International experts discussed issues of countering the financing of terrorist activities
Tashkent, Uzbekistan (UzDaily.com) -- On 13-14 November 2023, a regional consultation was held at the Academy of the Ministry of Internal Affairs on the topic: “Countering the use of cryptocurrencies to finance terrorism.”
The organizers of this event were the UN Office of Counter-Terrorism (OCT), the Eurasian Group on Combating Money Laundering and the Financing of Terrorism (EAG), the Federal Financial Monitoring Service of the Russian Federation, the UN Regional Center for Preventive Diplomacy for Central Asia, the State Security Service of the Republic of Uzbekistan, the Institute strategic and interregional studies under the President of the Republic of Uzbekistan, Academy of the Ministry of Internal Affairs of the Republic of Uzbekistan.
The purpose of the event was to raise awareness and prepare recommendations for EAG member states on countering the use of virtual assets to finance terrorist activities.
The consultations were attended by specialists from law enforcement and judicial authorities, financial intelligence agencies from the countries of Central Asia, the Russian Federation, the Republic of Belarus and the Republic of India.
Leading experts from the UN Counter-Terrorism Center, EAG, Interpol, OSCE, RATS SCO and ATC CIS, as well as representatives of the private sector, were invited as lecturers.
During the event, it was noted that the national obligations of all member states to combat the financing of terrorism are set out in relevant international documents, including the relevant UN Security Council resolutions 1267 (1999), 1373 (2001), 1989 (2011) and 2253 (2014), International the Terrorist Financing Convention and the Financial Action Task Force (FATF) Recommendations. These documents recommend that governments improve monitoring of financial flows, freeze terrorist assets, and identify and reduce the risks of misuse of illicit financial funds.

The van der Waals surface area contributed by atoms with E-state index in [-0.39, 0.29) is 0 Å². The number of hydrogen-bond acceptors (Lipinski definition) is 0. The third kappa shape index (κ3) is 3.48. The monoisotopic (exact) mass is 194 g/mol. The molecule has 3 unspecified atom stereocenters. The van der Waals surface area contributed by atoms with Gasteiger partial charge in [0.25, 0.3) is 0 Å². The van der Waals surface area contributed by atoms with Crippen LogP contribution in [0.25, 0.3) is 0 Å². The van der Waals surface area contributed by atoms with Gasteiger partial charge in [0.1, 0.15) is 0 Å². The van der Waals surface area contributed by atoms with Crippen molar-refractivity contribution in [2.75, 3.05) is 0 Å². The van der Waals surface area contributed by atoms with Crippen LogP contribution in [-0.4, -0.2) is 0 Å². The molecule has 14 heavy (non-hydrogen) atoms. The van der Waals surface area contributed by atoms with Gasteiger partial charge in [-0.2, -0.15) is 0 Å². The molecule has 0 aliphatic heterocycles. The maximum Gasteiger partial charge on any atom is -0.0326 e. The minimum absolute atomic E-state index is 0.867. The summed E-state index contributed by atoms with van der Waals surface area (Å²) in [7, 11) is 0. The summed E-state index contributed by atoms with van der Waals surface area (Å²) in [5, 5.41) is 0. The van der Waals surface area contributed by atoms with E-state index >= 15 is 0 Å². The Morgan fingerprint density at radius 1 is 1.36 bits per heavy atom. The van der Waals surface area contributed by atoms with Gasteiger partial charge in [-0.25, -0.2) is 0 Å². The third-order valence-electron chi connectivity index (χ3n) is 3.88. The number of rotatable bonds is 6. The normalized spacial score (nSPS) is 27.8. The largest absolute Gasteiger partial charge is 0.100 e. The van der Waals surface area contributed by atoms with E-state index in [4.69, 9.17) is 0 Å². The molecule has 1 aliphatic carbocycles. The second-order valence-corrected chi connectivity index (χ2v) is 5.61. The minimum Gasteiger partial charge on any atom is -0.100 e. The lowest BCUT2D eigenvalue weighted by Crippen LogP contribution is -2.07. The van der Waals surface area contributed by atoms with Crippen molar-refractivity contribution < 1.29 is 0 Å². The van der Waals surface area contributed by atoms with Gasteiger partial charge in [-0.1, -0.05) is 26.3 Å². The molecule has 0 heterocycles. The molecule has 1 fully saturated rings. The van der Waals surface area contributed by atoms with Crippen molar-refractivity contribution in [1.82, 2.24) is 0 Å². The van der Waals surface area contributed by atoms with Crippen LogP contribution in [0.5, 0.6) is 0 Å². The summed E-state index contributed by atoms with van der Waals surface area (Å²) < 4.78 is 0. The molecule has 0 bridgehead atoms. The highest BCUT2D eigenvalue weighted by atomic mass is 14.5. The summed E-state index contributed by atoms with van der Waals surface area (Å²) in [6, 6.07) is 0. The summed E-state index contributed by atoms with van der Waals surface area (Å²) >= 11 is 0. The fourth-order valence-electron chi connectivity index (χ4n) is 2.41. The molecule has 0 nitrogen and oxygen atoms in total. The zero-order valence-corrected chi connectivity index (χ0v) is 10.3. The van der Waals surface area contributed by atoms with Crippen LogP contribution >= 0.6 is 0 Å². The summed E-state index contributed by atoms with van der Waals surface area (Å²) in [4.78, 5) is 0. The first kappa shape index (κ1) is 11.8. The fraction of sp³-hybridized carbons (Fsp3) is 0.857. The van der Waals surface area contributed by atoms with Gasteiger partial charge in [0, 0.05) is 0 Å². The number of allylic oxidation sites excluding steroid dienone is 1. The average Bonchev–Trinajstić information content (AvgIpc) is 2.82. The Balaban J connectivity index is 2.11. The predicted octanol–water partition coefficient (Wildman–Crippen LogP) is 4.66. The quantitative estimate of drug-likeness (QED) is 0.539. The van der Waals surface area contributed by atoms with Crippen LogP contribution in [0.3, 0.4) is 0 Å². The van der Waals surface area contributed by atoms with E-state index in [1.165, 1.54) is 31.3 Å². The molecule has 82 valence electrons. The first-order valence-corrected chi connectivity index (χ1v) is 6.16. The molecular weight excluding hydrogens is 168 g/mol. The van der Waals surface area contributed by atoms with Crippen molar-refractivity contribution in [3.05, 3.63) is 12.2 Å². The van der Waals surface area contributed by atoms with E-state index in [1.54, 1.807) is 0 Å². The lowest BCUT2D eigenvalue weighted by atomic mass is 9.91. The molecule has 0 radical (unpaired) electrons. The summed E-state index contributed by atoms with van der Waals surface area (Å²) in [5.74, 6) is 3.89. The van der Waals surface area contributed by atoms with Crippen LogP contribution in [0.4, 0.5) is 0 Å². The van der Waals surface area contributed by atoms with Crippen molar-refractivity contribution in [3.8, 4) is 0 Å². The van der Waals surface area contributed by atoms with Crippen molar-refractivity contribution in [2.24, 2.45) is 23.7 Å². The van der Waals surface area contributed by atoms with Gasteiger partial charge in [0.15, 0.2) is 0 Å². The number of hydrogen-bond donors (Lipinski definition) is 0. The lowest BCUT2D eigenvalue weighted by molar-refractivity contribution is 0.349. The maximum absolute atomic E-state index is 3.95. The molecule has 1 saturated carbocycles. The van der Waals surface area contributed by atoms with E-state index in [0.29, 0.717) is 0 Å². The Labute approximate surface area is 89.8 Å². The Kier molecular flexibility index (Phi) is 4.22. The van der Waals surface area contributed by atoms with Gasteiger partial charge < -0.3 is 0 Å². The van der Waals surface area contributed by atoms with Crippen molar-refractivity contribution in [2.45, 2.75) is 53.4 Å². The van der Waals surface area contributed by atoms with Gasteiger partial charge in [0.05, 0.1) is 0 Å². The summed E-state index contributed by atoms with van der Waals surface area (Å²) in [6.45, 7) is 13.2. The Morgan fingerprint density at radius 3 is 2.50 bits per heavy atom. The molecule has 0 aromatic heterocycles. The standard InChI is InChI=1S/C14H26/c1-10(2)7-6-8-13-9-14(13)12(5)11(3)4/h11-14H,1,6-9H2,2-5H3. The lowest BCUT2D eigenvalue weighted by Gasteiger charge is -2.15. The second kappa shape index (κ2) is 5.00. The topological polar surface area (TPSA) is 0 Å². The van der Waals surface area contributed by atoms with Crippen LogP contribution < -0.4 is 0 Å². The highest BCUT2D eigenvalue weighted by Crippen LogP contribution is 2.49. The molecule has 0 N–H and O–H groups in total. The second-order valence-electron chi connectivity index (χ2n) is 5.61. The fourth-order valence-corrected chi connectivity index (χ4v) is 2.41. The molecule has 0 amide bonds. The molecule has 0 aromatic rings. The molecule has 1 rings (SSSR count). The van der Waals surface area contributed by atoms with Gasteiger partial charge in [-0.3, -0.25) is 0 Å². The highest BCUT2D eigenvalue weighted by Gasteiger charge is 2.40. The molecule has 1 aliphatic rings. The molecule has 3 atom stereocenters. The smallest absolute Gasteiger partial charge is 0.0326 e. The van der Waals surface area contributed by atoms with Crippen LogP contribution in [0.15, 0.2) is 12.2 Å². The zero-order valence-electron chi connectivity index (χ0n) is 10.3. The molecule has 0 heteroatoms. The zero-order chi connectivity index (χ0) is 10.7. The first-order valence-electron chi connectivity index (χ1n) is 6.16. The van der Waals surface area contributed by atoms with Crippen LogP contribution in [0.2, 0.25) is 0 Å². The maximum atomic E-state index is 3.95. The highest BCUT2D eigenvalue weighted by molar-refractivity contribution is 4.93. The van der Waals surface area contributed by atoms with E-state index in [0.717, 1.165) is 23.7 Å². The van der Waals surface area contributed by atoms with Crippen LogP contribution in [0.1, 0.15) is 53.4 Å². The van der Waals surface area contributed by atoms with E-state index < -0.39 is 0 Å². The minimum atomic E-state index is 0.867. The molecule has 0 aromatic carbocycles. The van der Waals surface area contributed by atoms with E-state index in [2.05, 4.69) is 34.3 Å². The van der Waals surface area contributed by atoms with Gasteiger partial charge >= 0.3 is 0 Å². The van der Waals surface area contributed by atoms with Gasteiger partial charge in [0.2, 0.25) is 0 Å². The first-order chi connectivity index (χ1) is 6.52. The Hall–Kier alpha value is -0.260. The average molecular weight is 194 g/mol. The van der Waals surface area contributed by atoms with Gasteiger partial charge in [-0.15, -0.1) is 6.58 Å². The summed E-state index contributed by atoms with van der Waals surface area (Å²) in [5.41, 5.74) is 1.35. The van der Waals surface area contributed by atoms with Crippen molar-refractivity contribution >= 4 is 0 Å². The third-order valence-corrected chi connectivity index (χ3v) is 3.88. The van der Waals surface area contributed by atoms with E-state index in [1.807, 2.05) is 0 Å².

The speakers emphasized that in order to increase the effectiveness of efforts to combat the financing of terrorism, countries must actively exchange information at the level of financial intelligence services, as well as increase coordination between the public and private sectors.
It was noted that while cash payments and hawala transfers remain the predominant methods used by terrorists to move funds, there has been an increase in the use of new tools to carry out illicit transactions. In particular, mobile payment systems, virtual assets (including bitcoins and lesser-known cryptocurrencies), and online exchanges and wallets began to be actively used in criminal activities. This is largely due to the difficulty of tracking cryptocurrencies by states, their anonymity and the impossibility of determining the direction of cash flow.
In this regard, within the framework of the UNOCT program to detect, prevent and combat the financing of terrorism, which was launched in 2020, participating states are provided with comprehensive methodological support, including work with virtual assets.